It’s already formed a new deal with Microsoft to make super games and now Sega is talking acquisitions as well.
While it’s still not entirely clear what a ‘super game’ is, it’s something Sega is apparently now committed to making. The company recently announced a new partnership with Microsoft to build several super games over the next five or so years.
As if that wasn’t enough, the most recent fiscal year results from parent company Sega Sammy show that its looking to invest approximately ¥100 billion (over £650 million) into not just the super game initiative but also acquisitions.
In fact, investment is a key part of Sega’s long-term strategy, with a collective ¥250 billion (about £1.6 billion) set aside to be spent on domestic and overseas investments, acquiring new franchises, creating new businesses, and strengthening its own resources.
President and COO Yukio Sugino says: ‘The way people interact with games is becoming more diverse and the ecosystem is growing exponentially. In this context, Sega wants to go beyond the boundaries of conventional games and take on the challenge of creating super games that excite the gaming community, which is a web of diverse relationships.
‘Naturally, we project that the scale of investment in the development of such super games will be sizable. We will need to incorporate new technologies and trends. To this end, we will have to invest from the perspective of developing the pipeline and shoring up our value chains.’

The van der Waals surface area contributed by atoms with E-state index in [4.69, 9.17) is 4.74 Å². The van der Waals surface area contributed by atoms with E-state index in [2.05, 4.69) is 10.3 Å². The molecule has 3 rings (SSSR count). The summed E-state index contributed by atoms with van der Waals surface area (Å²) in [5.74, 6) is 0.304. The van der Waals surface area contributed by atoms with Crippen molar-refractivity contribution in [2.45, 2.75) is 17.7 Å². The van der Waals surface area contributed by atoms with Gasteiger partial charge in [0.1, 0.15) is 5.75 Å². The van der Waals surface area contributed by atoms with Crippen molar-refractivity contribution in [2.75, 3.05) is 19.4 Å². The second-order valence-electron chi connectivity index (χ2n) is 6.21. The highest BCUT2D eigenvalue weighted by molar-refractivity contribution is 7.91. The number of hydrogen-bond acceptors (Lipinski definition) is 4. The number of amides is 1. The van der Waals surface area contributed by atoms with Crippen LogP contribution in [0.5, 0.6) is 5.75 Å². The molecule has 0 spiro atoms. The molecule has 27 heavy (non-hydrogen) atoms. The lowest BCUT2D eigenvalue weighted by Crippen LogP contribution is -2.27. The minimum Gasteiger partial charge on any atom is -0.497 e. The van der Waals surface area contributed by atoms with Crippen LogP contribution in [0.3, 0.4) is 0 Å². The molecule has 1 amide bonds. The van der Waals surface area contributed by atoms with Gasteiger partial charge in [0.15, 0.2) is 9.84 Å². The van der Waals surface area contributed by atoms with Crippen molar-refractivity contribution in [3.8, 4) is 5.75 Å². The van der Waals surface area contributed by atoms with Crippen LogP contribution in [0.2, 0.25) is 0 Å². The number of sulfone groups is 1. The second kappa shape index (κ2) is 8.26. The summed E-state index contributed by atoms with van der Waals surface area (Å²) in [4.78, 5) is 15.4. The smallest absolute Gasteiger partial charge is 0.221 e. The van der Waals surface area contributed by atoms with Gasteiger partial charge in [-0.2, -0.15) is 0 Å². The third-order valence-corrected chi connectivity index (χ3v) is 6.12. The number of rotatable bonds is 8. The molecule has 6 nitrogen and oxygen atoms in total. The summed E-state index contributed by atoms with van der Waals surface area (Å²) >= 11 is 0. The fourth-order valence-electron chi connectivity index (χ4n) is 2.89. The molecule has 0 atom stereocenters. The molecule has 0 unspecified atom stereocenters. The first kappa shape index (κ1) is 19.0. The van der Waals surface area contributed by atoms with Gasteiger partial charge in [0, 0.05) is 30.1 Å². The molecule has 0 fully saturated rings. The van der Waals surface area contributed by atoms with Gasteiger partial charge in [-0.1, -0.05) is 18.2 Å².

He also brings up Atlus as an example of how beneficial acquisitions can be, as well as how localisation efforts have helped franchises like Yakuza and Hatsune Miku become more popular overseas.
‘I think back to when we acquired and consolidated Atlus. This brought us two major benefits. One was the highly appealing, world-class IPs Atlus had developed in the role-playing game genre. The other was the solid localisation capabilities of the U.S. based site. Drawing on these localisation capabilities, very Japanese IPs like Yakuza and Hatsune Miku have been translated using expressions that really resonate with local users, which has enhanced game quality.
‘The outcome of this is clearly evident in the rising Metacritic scores, which in turn is leading to growing sales in overseas markets. These kinds of acquisitions that enhance our functionality will definitely be a major strength in the long run, and we will continue to proactively explore investments from this point of view.’
All of this will sound very peculiar to long-time Sega fans, who are not used to the company having anything like this amount of money to throw around – or any interest in making games beyond Sonic The Hedgehog, Yakuza, and their PC franchises. Especially given how badly it usually struggles with the former.
What it means by the term super game, and exactly how involved Microsoft is, remains to be seen, with no indication of whether any of the games will be based on existing franchises or if they’ll be at all reminiscent of Sega’s classic library of titles.
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